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Better communicate in Japanese: imagination and culture

text: Fanantenana Rianasoa Andriariniaina

This piece of writing is based on my personal experience in learning Japanese. Some of the discussions may be valid for other languages but I will mainly present issues and challenges I faced in trying to put the Japanese I learned into practice, how I overcame them and what lessons could be drawn.

In my country, when I first learned Japanese, I was self-taught. There were not many materials available. Back in 2005, with an old textbook “Nihongo Shoho, 日本語初歩” that I could borrow from a friend and the help of my very limited internet access, I started to learn basic grammar and vocabulary. I still remember the first sentence of the first lesson わたしは日本人です。It was so much focused on grammar and drills and detached from the reality I lived in. But as a good student, I started to dig in without any question. Once I started to master the book, I only believed in grammar and for a very long time, in accuracy over fluency. Later experience made me realize the shortcomings of such belief.

In 2007, two years after my first encounter with the Japanese language, I was working as an interpreter at a Japanese construction company. Due to the rarity of people being able to speak Japanese, they hired me regardless of my very limited experience. I had some time to learn more about the content of the work and perfect my grammar. However, as soon as I opened my mouth for the first time, I was surprised to see that what I said was unintelligible. I thought I was good at Japanese. I even won a beginner speech contest prize one year earlier and I was certain I was good in discussing grammar up to a certain level. But speaking Japanese was indeed different from what I imagined. After this incident, I started to doubt myself and did not feel good for three or four days. Then, a Japanese coworker, very fluent in my mother tongue came and asked me how I spoke Japanese. He said「イメージですよ。イメージです。」. Was he saying I lack imagination? He was right, I was so focused on the words and could not picture what the discussion was about.

For a very long time I believed that language was about input and then output and did not picture the importance of imagination. It helped me a lot to read books I read in other languages and then reread in Japanese. I, for instance, started with Antoine de Saint-Exupéry’s “Le petit prince” 星の王子さま, which is available in hundreds of languages and talks about so many aspects of life. And if you are religious or just want to try to read some of the sacred texts of different religions, some of them come with everyday life Japanese translation (口語), which are easier to understand, especially when you already know what they are talking about. The last genre I was interested in was manga. When you live on an island, you do not have much access to new books but I was still able to read some of the old classic Japanese mangas like Black Jack or Hinotori by Osamu Tezuka and some of them had furigana, which was very helpful. Reading for fun helps develop this kind of imagination but has its limitation, which I discovered once in real life situation during my work in my country and especially in Japan.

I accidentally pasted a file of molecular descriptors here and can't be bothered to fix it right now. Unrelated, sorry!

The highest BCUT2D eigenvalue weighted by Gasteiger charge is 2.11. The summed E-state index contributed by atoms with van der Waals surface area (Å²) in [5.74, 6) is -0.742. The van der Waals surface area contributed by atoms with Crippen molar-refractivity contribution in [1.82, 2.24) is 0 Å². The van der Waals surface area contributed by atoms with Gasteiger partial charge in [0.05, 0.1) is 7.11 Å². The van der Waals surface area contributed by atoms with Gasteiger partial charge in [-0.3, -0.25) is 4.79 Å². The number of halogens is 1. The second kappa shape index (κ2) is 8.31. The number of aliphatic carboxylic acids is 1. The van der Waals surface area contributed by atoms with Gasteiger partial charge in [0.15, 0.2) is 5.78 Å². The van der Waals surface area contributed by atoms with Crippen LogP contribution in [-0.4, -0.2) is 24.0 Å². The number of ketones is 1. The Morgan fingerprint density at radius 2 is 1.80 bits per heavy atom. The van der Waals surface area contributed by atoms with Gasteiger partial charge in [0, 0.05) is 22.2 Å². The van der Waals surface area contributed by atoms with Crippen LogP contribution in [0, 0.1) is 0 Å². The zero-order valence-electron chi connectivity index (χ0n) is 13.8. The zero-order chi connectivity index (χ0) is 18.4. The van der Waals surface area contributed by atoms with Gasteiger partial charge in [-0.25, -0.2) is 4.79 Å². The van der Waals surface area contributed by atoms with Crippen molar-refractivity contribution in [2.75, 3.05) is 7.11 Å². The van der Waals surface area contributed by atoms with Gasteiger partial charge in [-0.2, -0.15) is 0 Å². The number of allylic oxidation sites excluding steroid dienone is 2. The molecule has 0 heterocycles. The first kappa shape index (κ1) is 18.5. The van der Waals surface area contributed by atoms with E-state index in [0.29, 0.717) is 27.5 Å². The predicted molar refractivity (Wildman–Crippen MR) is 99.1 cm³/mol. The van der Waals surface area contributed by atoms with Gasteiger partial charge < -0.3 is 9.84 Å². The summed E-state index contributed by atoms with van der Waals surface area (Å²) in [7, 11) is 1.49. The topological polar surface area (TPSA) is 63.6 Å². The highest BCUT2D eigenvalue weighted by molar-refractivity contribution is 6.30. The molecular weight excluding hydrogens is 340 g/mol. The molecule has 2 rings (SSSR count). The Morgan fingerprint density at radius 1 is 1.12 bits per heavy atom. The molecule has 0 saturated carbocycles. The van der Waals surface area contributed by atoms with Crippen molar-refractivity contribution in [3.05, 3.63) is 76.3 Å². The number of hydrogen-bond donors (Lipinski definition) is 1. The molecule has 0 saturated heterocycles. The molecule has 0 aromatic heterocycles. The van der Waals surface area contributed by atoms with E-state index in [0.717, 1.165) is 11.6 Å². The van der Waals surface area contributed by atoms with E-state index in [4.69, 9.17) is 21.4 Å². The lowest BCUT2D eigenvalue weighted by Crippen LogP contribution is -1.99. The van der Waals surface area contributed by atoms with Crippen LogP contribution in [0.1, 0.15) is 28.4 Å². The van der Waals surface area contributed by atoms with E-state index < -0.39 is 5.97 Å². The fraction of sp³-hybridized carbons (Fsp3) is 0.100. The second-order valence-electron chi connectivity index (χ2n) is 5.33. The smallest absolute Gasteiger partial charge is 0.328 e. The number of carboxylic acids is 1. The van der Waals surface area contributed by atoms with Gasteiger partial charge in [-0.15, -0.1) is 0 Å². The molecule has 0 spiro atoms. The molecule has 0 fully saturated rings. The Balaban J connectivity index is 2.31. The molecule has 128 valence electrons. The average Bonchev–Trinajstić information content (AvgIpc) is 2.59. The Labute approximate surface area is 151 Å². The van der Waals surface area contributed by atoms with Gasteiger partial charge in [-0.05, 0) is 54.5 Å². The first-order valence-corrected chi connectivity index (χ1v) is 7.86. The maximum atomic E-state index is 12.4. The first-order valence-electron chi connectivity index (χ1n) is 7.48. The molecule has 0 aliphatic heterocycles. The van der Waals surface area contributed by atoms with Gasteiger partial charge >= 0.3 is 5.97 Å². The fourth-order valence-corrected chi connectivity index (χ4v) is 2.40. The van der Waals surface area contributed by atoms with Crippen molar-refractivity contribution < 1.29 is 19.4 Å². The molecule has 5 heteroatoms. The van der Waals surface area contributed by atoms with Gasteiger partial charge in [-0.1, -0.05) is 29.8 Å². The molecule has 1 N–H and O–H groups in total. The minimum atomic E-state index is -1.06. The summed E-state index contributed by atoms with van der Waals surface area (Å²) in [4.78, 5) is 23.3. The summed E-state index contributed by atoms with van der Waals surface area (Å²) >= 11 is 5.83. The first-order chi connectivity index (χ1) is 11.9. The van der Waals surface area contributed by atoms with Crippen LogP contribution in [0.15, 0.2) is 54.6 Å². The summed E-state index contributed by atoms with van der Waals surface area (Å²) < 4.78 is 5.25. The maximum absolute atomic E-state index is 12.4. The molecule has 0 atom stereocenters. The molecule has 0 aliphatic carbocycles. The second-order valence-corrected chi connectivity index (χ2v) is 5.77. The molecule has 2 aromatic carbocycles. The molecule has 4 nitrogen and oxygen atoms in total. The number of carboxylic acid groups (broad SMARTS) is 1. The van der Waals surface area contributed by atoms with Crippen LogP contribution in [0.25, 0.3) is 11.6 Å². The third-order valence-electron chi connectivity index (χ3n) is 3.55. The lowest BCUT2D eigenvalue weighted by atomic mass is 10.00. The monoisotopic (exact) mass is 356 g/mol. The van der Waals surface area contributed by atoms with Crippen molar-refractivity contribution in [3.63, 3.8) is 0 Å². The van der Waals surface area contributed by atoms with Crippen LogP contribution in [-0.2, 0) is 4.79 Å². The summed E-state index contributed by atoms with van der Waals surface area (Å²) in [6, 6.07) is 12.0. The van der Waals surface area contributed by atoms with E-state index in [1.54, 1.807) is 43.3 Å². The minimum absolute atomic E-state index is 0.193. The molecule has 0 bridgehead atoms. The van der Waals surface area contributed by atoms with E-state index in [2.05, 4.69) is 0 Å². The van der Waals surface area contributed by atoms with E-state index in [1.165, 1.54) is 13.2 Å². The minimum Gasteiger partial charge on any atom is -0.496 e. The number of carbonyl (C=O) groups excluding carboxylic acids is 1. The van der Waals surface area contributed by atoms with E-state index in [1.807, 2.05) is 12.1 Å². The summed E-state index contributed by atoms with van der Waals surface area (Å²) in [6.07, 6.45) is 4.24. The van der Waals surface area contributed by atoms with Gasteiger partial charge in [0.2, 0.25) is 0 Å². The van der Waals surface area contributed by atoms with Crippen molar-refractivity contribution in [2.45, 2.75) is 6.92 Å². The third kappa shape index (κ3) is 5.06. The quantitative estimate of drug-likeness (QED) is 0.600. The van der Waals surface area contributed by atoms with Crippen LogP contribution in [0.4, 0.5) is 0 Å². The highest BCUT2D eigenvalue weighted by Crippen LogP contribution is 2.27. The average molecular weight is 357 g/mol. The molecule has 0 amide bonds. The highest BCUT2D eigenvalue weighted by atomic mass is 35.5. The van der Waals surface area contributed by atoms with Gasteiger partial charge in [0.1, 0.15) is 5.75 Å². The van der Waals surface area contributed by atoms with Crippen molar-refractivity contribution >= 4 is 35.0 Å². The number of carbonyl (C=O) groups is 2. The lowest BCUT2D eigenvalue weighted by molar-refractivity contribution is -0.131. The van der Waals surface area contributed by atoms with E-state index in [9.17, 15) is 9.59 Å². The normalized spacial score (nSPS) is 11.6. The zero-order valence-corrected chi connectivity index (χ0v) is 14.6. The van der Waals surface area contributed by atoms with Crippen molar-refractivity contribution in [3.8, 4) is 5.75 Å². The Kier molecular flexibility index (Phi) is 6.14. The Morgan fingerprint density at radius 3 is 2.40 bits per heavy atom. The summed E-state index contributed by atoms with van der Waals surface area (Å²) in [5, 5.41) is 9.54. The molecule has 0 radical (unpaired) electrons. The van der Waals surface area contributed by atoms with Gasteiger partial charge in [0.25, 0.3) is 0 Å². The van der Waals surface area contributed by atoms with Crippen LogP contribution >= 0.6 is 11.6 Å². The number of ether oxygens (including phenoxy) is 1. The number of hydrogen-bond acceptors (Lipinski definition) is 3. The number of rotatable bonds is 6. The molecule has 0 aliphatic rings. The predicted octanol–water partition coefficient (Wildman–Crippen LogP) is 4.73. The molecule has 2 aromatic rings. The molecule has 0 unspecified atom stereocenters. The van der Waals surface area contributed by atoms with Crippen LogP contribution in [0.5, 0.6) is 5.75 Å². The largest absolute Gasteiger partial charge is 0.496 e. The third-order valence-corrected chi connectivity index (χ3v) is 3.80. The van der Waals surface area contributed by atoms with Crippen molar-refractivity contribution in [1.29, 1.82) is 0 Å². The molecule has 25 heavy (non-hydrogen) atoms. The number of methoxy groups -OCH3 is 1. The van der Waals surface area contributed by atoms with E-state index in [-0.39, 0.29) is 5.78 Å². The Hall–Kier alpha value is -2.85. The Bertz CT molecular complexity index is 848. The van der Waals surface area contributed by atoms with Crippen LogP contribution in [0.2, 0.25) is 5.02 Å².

One day, a Japanese friend and I were invited to a picnic by very important people. They invited us to join them in their car on a hot summer day and as customary in my country, to prompt conversation, we talk about the weather. As soon as I uttered the words 「暑いですね」, my friend was angry with me. That day, I did not understand what happened until I found myself in the same situation many years later. When I first came to Japan, with some friends, we went to a typical Japanese restaurant in Osaka. When asked about the food, one of them was eager to state things as they were using the simple Japanese grammatical forms he knew and said「おいしくない」. I understood because in my culture, when you do not want to hurt someone, you do not say “it is bad”, you say “it is not good” and it is perfectly fine. However, in this particular situation, I was really uneasy as I realized that it badly hurt the hosts who put all their heart in preparing the food as they rarely receive so many foreign guests in their shop.

I realized it must have hurt the owners of the car when I said “it is hot” after they kindly invited us to join them. It was not a complaint, and when my friend said that the food was not delicious, I know it was not a complaint either. Nevertheless, it is normal for people who have been taught to always put themselves in the others’ shoes as common sense (常識(じょうしき)) to expect the others to say something positive. Words have meanings but most importantly, they carry messages. It is important to know the grammar, the vocabulary, and have imagination. But it is much important to understand the culture behind as learning Japanese often requires reflection on the hidden meanings of the words. Without a proper understanding of the culture, one might use the right grammar and vocabulary, imagine a meaning that makes sense but convey the wrong message, which could ruin the communication.

Fanantenana Rianasoa Andriariniaina

Born in Madagascar. A second year doctoral student at the Graduate School of Human Sciences, Osaka University. My "day job" is research in education, but when I am not doing research, I enjoy cooking and making DIY projects. In the same way, I also love trying to understand the mechanisms of society and language and recently, I have been into various programming languages.